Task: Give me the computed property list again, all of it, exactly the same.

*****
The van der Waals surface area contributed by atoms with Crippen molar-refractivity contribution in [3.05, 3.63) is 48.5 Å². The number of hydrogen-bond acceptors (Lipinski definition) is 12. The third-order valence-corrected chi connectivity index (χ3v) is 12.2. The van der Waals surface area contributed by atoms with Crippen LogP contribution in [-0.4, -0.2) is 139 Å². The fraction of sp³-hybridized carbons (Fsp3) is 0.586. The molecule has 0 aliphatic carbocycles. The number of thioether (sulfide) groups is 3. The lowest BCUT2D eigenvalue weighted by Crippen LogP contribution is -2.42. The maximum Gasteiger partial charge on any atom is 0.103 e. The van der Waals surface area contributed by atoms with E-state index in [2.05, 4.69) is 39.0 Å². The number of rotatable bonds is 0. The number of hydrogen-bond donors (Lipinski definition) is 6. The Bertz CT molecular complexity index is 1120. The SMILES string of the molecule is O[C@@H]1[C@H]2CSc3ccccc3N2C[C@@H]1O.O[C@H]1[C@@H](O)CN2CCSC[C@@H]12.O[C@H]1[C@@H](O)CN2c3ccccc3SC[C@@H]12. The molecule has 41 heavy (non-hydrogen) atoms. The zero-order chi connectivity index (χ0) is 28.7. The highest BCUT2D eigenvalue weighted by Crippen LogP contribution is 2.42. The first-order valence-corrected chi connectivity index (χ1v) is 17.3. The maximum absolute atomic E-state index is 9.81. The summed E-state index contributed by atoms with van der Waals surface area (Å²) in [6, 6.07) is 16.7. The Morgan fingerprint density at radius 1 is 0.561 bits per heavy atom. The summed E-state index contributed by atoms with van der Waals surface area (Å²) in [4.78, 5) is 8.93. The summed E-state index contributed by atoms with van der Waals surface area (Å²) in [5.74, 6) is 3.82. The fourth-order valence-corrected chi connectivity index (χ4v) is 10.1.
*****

The van der Waals surface area contributed by atoms with Crippen molar-refractivity contribution in [3.05, 3.63) is 48.5 Å². The number of hydrogen-bond acceptors (Lipinski definition) is 12. The third-order valence-corrected chi connectivity index (χ3v) is 12.2. The van der Waals surface area contributed by atoms with Crippen LogP contribution in [-0.4, -0.2) is 139 Å². The fraction of sp³-hybridized carbons (Fsp3) is 0.586. The molecule has 0 aliphatic carbocycles. The number of thioether (sulfide) groups is 3. The lowest BCUT2D eigenvalue weighted by Crippen LogP contribution is -2.42. The maximum Gasteiger partial charge on any atom is 0.103 e. The van der Waals surface area contributed by atoms with E-state index in [2.05, 4.69) is 39.0 Å². The number of rotatable bonds is 0. The number of hydrogen-bond donors (Lipinski definition) is 6. The Bertz CT molecular complexity index is 1120. The SMILES string of the molecule is O[C@@H]1[C@H]2CSc3ccccc3N2C[C@@H]1O.O[C@H]1[C@@H](O)CN2CCSC[C@@H]12.O[C@H]1[C@@H](O)CN2c3ccccc3SC[C@@H]12. The molecule has 41 heavy (non-hydrogen) atoms. The zero-order chi connectivity index (χ0) is 28.7. The highest BCUT2D eigenvalue weighted by Crippen LogP contribution is 2.42. The first-order valence-corrected chi connectivity index (χ1v) is 17.3. The maximum absolute atomic E-state index is 9.81. The summed E-state index contributed by atoms with van der Waals surface area (Å²) in [6, 6.07) is 16.7. The Morgan fingerprint density at radius 1 is 0.561 bits per heavy atom. The summed E-state index contributed by atoms with van der Waals surface area (Å²) in [4.78, 5) is 8.93. The summed E-state index contributed by atoms with van der Waals surface area (Å²) in [5.74, 6) is 3.82. The fourth-order valence-corrected chi connectivity index (χ4v) is 10.1.